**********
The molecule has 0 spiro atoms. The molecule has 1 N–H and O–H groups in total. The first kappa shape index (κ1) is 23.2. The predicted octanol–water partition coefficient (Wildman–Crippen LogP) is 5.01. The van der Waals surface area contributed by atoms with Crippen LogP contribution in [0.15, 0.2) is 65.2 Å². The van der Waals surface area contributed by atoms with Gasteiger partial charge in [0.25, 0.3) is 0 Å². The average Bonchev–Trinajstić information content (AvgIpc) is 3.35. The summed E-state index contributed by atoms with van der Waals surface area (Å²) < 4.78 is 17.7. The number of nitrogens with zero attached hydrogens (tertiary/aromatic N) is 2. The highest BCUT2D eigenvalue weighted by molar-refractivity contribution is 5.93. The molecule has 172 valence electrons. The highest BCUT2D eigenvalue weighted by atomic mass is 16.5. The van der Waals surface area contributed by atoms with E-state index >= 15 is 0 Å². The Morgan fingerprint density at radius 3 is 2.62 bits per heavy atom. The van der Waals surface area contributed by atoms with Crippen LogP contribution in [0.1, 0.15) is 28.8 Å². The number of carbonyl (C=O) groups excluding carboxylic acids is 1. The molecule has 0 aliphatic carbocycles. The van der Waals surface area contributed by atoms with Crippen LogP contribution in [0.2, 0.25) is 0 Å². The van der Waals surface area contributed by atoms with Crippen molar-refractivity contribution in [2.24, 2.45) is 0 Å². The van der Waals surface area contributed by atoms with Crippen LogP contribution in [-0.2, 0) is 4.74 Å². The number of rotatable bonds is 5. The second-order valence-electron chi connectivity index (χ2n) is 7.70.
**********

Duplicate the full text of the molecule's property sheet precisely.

The molecule has 0 spiro atoms. The molecule has 1 N–H and O–H groups in total. The first kappa shape index (κ1) is 23.2. The predicted octanol–water partition coefficient (Wildman–Crippen LogP) is 5.01. The van der Waals surface area contributed by atoms with Crippen LogP contribution in [0.15, 0.2) is 65.2 Å². The van der Waals surface area contributed by atoms with Gasteiger partial charge in [0.25, 0.3) is 0 Å². The average Bonchev–Trinajstić information content (AvgIpc) is 3.35. The summed E-state index contributed by atoms with van der Waals surface area (Å²) < 4.78 is 17.7. The number of nitrogens with zero attached hydrogens (tertiary/aromatic N) is 2. The highest BCUT2D eigenvalue weighted by molar-refractivity contribution is 5.93. The molecule has 172 valence electrons. The highest BCUT2D eigenvalue weighted by atomic mass is 16.5. The van der Waals surface area contributed by atoms with E-state index >= 15 is 0 Å². The Morgan fingerprint density at radius 3 is 2.62 bits per heavy atom. The van der Waals surface area contributed by atoms with Crippen LogP contribution in [0.1, 0.15) is 28.8 Å². The number of carbonyl (C=O) groups excluding carboxylic acids is 1. The molecule has 0 aliphatic carbocycles. The van der Waals surface area contributed by atoms with Crippen LogP contribution in [0.2, 0.25) is 0 Å². The van der Waals surface area contributed by atoms with Crippen molar-refractivity contribution in [2.24, 2.45) is 0 Å². The van der Waals surface area contributed by atoms with Crippen LogP contribution in [-0.2, 0) is 4.74 Å². The number of rotatable bonds is 5. The second-order valence-electron chi connectivity index (χ2n) is 7.70.